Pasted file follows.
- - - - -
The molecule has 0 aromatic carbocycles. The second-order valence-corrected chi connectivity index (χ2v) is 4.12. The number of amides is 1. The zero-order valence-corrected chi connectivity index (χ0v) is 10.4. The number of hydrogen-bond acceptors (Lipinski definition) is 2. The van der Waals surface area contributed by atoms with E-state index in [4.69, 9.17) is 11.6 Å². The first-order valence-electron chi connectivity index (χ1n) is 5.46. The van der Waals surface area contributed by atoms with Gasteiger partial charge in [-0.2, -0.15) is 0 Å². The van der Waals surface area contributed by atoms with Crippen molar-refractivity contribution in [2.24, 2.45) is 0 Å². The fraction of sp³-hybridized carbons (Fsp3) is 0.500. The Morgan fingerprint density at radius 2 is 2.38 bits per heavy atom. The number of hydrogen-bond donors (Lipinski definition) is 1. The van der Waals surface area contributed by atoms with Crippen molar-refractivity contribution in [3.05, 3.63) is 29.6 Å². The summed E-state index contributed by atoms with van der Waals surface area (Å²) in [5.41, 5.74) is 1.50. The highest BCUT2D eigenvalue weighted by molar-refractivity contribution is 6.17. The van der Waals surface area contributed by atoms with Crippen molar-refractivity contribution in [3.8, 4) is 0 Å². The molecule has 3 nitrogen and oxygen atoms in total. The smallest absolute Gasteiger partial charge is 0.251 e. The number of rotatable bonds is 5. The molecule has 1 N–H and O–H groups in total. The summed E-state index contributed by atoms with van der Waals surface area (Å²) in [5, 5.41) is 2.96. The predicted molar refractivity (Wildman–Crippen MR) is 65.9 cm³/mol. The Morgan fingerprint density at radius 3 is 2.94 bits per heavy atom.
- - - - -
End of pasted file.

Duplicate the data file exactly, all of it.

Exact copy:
The molecule has 0 aromatic carbocycles. The second-order valence-corrected chi connectivity index (χ2v) is 4.12. The number of amides is 1. The zero-order valence-corrected chi connectivity index (χ0v) is 10.4. The number of hydrogen-bond acceptors (Lipinski definition) is 2. The van der Waals surface area contributed by atoms with E-state index in [4.69, 9.17) is 11.6 Å². The first-order valence-electron chi connectivity index (χ1n) is 5.46. The van der Waals surface area contributed by atoms with Gasteiger partial charge in [-0.2, -0.15) is 0 Å². The van der Waals surface area contributed by atoms with Crippen molar-refractivity contribution in [2.24, 2.45) is 0 Å². The fraction of sp³-hybridized carbons (Fsp3) is 0.500. The Morgan fingerprint density at radius 2 is 2.38 bits per heavy atom. The number of hydrogen-bond donors (Lipinski definition) is 1. The van der Waals surface area contributed by atoms with Crippen molar-refractivity contribution in [3.05, 3.63) is 29.6 Å². The summed E-state index contributed by atoms with van der Waals surface area (Å²) in [5.41, 5.74) is 1.50. The highest BCUT2D eigenvalue weighted by molar-refractivity contribution is 6.17. The van der Waals surface area contributed by atoms with Crippen molar-refractivity contribution in [3.8, 4) is 0 Å². The molecule has 3 nitrogen and oxygen atoms in total. The smallest absolute Gasteiger partial charge is 0.251 e. The number of rotatable bonds is 5. The molecule has 1 N–H and O–H groups in total. The summed E-state index contributed by atoms with van der Waals surface area (Å²) in [5, 5.41) is 2.96. The predicted molar refractivity (Wildman–Crippen MR) is 65.9 cm³/mol. The Morgan fingerprint density at radius 3 is 2.94 bits per heavy atom.